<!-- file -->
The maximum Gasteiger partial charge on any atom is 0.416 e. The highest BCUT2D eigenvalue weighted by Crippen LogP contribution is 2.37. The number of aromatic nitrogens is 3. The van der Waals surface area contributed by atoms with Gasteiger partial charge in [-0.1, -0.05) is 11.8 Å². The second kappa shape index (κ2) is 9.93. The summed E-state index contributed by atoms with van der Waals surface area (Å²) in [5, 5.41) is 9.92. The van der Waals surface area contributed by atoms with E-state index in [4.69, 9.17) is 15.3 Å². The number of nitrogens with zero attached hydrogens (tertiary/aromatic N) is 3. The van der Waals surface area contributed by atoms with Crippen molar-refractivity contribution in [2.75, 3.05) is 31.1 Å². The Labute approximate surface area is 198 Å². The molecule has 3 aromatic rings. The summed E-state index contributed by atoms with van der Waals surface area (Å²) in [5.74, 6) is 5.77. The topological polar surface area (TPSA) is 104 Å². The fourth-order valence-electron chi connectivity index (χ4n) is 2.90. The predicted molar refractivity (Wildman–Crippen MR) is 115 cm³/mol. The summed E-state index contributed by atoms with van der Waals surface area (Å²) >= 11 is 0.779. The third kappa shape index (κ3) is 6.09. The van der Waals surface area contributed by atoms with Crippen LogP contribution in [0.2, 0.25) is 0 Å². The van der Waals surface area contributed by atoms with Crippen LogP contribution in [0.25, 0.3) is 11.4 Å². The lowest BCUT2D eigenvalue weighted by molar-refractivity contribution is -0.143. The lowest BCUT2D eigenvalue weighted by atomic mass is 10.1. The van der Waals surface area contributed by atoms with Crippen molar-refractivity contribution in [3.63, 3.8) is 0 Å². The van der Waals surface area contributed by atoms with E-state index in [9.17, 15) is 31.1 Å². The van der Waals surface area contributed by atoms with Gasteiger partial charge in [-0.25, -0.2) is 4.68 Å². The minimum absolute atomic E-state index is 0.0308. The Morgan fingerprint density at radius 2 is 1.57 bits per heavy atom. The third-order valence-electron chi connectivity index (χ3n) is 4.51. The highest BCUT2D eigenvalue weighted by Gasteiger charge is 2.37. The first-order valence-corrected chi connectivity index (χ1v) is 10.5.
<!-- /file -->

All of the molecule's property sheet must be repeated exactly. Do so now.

The maximum Gasteiger partial charge on any atom is 0.416 e. The highest BCUT2D eigenvalue weighted by Crippen LogP contribution is 2.37. The number of aromatic nitrogens is 3. The van der Waals surface area contributed by atoms with Gasteiger partial charge in [-0.1, -0.05) is 11.8 Å². The second kappa shape index (κ2) is 9.93. The summed E-state index contributed by atoms with van der Waals surface area (Å²) in [5, 5.41) is 9.92. The van der Waals surface area contributed by atoms with E-state index in [4.69, 9.17) is 15.3 Å². The number of nitrogens with zero attached hydrogens (tertiary/aromatic N) is 3. The van der Waals surface area contributed by atoms with Crippen molar-refractivity contribution in [2.75, 3.05) is 31.1 Å². The Labute approximate surface area is 198 Å². The molecule has 3 aromatic rings. The summed E-state index contributed by atoms with van der Waals surface area (Å²) in [5.74, 6) is 5.77. The topological polar surface area (TPSA) is 104 Å². The fourth-order valence-electron chi connectivity index (χ4n) is 2.90. The predicted molar refractivity (Wildman–Crippen MR) is 115 cm³/mol. The summed E-state index contributed by atoms with van der Waals surface area (Å²) >= 11 is 0.779. The third kappa shape index (κ3) is 6.09. The van der Waals surface area contributed by atoms with Crippen LogP contribution in [0.2, 0.25) is 0 Å². The van der Waals surface area contributed by atoms with Crippen LogP contribution in [0.25, 0.3) is 11.4 Å². The lowest BCUT2D eigenvalue weighted by molar-refractivity contribution is -0.143. The lowest BCUT2D eigenvalue weighted by atomic mass is 10.1. The van der Waals surface area contributed by atoms with Crippen molar-refractivity contribution in [3.63, 3.8) is 0 Å². The van der Waals surface area contributed by atoms with E-state index in [9.17, 15) is 31.1 Å². The van der Waals surface area contributed by atoms with Gasteiger partial charge in [-0.25, -0.2) is 4.68 Å². The minimum absolute atomic E-state index is 0.0308. The Morgan fingerprint density at radius 2 is 1.57 bits per heavy atom. The third-order valence-electron chi connectivity index (χ3n) is 4.51. The highest BCUT2D eigenvalue weighted by Gasteiger charge is 2.37. The first-order valence-corrected chi connectivity index (χ1v) is 10.5.